The dlopen(3) man-page got me started, explaining that recent GCC's support the two function attributes "constructor" and "destructor" to define initialization and destruction functions, which substitute the old approach of having functions named __init and __fini. Using function attributes also enables you to define multiple initialization and destruction functions. Furthermore, with GCC, you can specify a priority to control the order of execution. Clang does not support this, and I couldn't find anything indicating Solaris Studio or ICC to support it either, so it's probably better anyway to not depend on the calling order of different constructor/destructor functions, and keep them independant from eachother.
Windows provides a similar mechanism using DllMain(), in which you can put code you want called at various relevant events.
I also checked if cleanup functions registered with atexit() would be called together with the destructors, while this is non-standard, it can be useful and is supported by a few, major C libraries.
The next table summarizes my findings on all this in an easily readable format.

OS initialization (load&run-time) destruction (load&run-time) atexit() on process exit atexit() on library unload
Windows DllMain
Yes Yes
Linux function __attribute__((constructor)) function __attribute__((destructor)) Yes Yes (since glibc 2.2.3)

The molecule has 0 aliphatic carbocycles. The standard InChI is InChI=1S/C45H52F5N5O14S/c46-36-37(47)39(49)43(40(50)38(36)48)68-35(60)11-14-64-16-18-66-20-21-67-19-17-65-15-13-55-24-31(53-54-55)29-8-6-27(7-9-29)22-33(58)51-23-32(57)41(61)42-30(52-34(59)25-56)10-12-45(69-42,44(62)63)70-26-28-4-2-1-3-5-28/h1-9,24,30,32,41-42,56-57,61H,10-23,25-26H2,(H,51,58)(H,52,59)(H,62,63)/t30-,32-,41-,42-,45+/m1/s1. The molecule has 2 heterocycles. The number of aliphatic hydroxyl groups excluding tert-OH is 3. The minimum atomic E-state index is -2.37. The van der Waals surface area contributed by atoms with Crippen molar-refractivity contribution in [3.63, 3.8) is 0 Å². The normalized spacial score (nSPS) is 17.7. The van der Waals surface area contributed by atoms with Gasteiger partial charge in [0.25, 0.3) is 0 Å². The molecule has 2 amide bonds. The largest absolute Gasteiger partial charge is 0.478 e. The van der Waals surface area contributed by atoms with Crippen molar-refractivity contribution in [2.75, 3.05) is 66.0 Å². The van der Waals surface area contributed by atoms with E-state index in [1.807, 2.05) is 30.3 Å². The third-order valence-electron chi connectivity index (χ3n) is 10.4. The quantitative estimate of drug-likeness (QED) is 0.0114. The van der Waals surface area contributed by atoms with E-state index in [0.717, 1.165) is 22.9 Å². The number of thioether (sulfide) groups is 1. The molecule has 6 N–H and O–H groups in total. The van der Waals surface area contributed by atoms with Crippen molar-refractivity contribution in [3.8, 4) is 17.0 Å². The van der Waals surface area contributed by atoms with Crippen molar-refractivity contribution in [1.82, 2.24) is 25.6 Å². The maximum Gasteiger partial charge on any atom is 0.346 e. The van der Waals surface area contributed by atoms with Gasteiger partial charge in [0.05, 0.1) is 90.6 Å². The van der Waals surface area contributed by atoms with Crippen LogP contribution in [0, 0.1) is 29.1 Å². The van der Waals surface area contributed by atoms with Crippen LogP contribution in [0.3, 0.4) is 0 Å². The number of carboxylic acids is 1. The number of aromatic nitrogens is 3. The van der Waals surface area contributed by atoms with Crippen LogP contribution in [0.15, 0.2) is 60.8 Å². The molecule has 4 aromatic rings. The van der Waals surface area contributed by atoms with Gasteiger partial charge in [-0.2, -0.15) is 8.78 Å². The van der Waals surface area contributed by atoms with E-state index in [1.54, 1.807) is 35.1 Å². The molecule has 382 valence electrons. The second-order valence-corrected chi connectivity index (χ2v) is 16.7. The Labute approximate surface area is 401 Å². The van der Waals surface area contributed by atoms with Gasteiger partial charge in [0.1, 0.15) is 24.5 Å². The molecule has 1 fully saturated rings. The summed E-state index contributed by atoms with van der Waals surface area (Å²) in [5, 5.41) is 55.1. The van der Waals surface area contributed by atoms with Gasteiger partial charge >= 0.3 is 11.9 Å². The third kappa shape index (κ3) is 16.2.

FreeBSD function __attribute__((constructor)) function __attribute__((destructor)) Yes No
MacOS X function __attribute__((constructor)) function __attribute__((destructor)) Yes No
Solaris function __attribute__((constructor)) function __attribute__((destructor)) Yes Yes (since Solaris 8)
OpenBSD function __attribute__((constructor)) function __attribute__((destructor)) Yes No
NetBSD function __attribute__((constructor)) function __attribute__((destructor)) Yes No

GCC, Clang and ICC directly support the __attribute__ syntax, Solaris Studio 12 does too (and seems to translate it to the corresponding #pragma it supports), older versions or Sun Studio may only support #pragma init() / #pragma fini() though.
This necessitates support from both the compiler and the linker to work, on all tested platforms this was the case.

Posted by Luca Longinotti on 24 Feb 2011 at 18:00
Categories: C99, Programming Comments

Am I main?, a tale of TIDs

During my work on Rig, which will also include thread abstraction, I stumbled upon the problem of getting some kind of ID to identify a running thread, I wanted to be able to do something akin to getpid() (or GetCurrentProcessId() for Windows), but for threads, not processes. Solving this on Windows was easy, the Unix world is another story.
Now, the Pthreads API doesn't offer this functionality, the closest is pthread_self(), which returns an opaque type pthread_t, which can't (safely) be used directly to differentiate between threads. Which means that to solve this, I needed to enter the world of non-portable, OS-specific functionality: one of the reasons I wanted to use VMs in my previous post was in fact to try this out.
After reading a lot of documentation and trying out a few things, it became clear that each OS had a different way of getting this information.
Coincidentally, the next day someone on StackOverflow asked an interesting question that turned out to be related: "How to determine if the current thread is the main one?", which I set out to answer. My answer already contains a good explanation of how to approach that problem, so I won't reiterate it here, and simply offer a helpful reference of my overall findings.

OS Thread ID Is thread main?
Windows tid = GetCurrentThreadId(); ???